Setting a vesting schedule means deciding on a specific period that must pass before a founder has the rights to some or all of their shares even after leaving the company. Vesting is an excellent thing to consider because it’s designed to get founders to commit to the business for at least a few years and make the most of the sweat equity the founders put into the startup. In other words, vesting incentivizes co-founders and employees to remain at the company rather than quit quickly and take a portion of it with them.
Setting a vesting schedule involves determining a cliff, which establishes the time that must pass before anyone who owns shares in the company actually has the rights to them. It’s common for startups to establish a four-year or three-year vesting schedule with a one-year cliff.
While this may sound confusing initially, it simply means a co-founder will receive their share of equity over four years and must work for the company for one full year before receiving the first quarter of their equity.
If they leave the company before the year has passed, they won’t receive any of their equity. However, if they go after three years of being at the startup, they will receive three-quarters of their share of the company, which they usually accrue based on a month-by-month basis after the one-year cliff has passed.
So consider setting a vesting schedule! It will likely benefit you greatly in the beginning and in the long run, keeping co-founders dedicated to the growth of the business.
After you’ve established how to divide equity among you and your co-founders, any other company owners, and any early employees you’ve brought on, you’ll want to keep track of the equity distribution. Equity is tracked by the number of shares a person has in the company, and you can keep track of this using a capitalization table, also known as a cap table.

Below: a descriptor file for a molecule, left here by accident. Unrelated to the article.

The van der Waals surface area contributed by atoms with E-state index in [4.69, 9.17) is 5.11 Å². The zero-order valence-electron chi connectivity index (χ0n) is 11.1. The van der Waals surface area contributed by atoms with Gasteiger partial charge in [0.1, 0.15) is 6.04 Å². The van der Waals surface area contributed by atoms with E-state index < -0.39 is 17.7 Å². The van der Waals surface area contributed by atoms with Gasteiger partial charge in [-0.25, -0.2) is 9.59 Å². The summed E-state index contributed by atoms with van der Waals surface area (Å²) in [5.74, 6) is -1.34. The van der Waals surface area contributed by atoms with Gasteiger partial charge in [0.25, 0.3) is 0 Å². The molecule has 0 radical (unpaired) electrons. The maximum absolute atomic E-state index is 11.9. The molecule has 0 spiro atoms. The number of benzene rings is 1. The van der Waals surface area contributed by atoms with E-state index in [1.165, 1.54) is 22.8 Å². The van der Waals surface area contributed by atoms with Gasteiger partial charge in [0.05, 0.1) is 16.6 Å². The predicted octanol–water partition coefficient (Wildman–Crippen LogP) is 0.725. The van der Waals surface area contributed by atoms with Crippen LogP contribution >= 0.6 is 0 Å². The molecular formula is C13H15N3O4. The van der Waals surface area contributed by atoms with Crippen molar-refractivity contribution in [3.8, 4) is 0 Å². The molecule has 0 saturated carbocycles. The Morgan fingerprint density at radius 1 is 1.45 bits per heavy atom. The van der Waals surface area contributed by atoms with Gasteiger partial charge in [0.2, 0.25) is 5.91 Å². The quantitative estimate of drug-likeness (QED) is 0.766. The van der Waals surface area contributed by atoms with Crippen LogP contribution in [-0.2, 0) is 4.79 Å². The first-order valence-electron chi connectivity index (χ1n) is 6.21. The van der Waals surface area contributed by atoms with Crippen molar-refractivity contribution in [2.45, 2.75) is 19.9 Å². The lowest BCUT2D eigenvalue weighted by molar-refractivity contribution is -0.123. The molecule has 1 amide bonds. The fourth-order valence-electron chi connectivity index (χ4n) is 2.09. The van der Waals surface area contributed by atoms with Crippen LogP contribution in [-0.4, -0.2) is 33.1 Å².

A cap table, in short, is a spreadsheet that lists each shareholder’s percentage of ownership in the company. More specifically, it lists all the startup’s securities, such as common and preferred shares, and who owns what.
It’s essential to create a table and keep it updated because it will be a crucial document in several ways. Suppose you ever decide to raise a round of funding with angel investors, individual venture capitalists, venture capital firms, or more traditional institutional investors. In that case, it will be necessary to present the cap table and update it as you bring on investors who now own a certain percentage of equity in the business. The cap table will also track the equity dilution investors/shareholders will experience as more shares are issued.
Make sure you fully understand what a cap table is and how to create and manage one. It will make your startup journey less bumpy and more organized.
As said before, early-stage startups go through many growing pains, and often take years to become truly valuable. A split that is close to even can make it so that those by your side want to be with you for the long haul without putting the company in a deadlock if disputes eventually occur.
You will likely be spending an enormous amount of time with your fellow startup founders, working to bring your vision to fruition. Make sure to value them accordingly. If you do not believe your partner to be worth an even share, then perhaps it is better to find a different partner that you believe to be worth it.